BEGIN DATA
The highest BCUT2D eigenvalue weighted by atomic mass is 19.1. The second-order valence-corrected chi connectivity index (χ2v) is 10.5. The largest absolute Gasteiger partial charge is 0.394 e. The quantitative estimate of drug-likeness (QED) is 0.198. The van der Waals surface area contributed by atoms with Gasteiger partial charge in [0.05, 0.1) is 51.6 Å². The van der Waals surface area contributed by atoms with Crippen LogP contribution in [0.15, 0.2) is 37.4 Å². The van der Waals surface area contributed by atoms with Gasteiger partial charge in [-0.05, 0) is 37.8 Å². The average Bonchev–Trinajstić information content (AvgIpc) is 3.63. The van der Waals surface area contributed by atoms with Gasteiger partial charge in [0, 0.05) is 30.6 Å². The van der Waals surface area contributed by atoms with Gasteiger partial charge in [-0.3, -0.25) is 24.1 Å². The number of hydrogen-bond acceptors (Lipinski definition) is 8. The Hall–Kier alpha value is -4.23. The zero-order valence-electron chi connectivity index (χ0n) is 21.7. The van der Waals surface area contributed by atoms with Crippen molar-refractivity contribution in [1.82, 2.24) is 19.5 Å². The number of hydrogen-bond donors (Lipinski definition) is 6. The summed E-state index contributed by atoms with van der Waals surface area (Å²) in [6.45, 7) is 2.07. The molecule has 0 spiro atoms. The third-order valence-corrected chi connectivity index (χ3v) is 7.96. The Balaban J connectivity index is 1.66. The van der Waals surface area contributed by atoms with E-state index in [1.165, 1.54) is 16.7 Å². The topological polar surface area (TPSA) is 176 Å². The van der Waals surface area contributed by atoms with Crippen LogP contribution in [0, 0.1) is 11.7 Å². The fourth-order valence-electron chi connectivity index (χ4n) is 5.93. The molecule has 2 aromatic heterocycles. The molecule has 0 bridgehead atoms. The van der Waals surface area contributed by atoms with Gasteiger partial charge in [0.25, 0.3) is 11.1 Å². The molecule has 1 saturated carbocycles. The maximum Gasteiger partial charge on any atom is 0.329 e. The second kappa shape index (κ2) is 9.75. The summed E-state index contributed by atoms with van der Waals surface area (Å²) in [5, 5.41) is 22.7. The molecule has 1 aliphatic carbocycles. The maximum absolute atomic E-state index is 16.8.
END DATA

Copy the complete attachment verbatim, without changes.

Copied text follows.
The highest BCUT2D eigenvalue weighted by atomic mass is 19.1. The second-order valence-corrected chi connectivity index (χ2v) is 10.5. The largest absolute Gasteiger partial charge is 0.394 e. The quantitative estimate of drug-likeness (QED) is 0.198. The van der Waals surface area contributed by atoms with Gasteiger partial charge in [0.05, 0.1) is 51.6 Å². The van der Waals surface area contributed by atoms with Crippen LogP contribution in [0.15, 0.2) is 37.4 Å². The van der Waals surface area contributed by atoms with Gasteiger partial charge in [-0.05, 0) is 37.8 Å². The average Bonchev–Trinajstić information content (AvgIpc) is 3.63. The van der Waals surface area contributed by atoms with Gasteiger partial charge in [0, 0.05) is 30.6 Å². The van der Waals surface area contributed by atoms with Gasteiger partial charge in [-0.3, -0.25) is 24.1 Å². The number of hydrogen-bond acceptors (Lipinski definition) is 8. The Hall–Kier alpha value is -4.23. The zero-order valence-electron chi connectivity index (χ0n) is 21.7. The van der Waals surface area contributed by atoms with Crippen molar-refractivity contribution in [1.82, 2.24) is 19.5 Å². The number of hydrogen-bond donors (Lipinski definition) is 6. The summed E-state index contributed by atoms with van der Waals surface area (Å²) in [6.45, 7) is 2.07. The molecule has 0 spiro atoms. The third-order valence-corrected chi connectivity index (χ3v) is 7.96. The Balaban J connectivity index is 1.66. The van der Waals surface area contributed by atoms with E-state index in [1.165, 1.54) is 16.7 Å². The topological polar surface area (TPSA) is 176 Å². The van der Waals surface area contributed by atoms with Crippen LogP contribution in [0, 0.1) is 11.7 Å². The fourth-order valence-electron chi connectivity index (χ4n) is 5.93. The molecule has 2 aromatic heterocycles. The molecule has 0 bridgehead atoms. The van der Waals surface area contributed by atoms with Gasteiger partial charge in [0.25, 0.3) is 11.1 Å². The molecule has 1 saturated carbocycles. The maximum Gasteiger partial charge on any atom is 0.329 e. The second kappa shape index (κ2) is 9.75. The summed E-state index contributed by atoms with van der Waals surface area (Å²) in [5, 5.41) is 22.7. The molecule has 1 aliphatic carbocycles. The maximum absolute atomic E-state index is 16.8.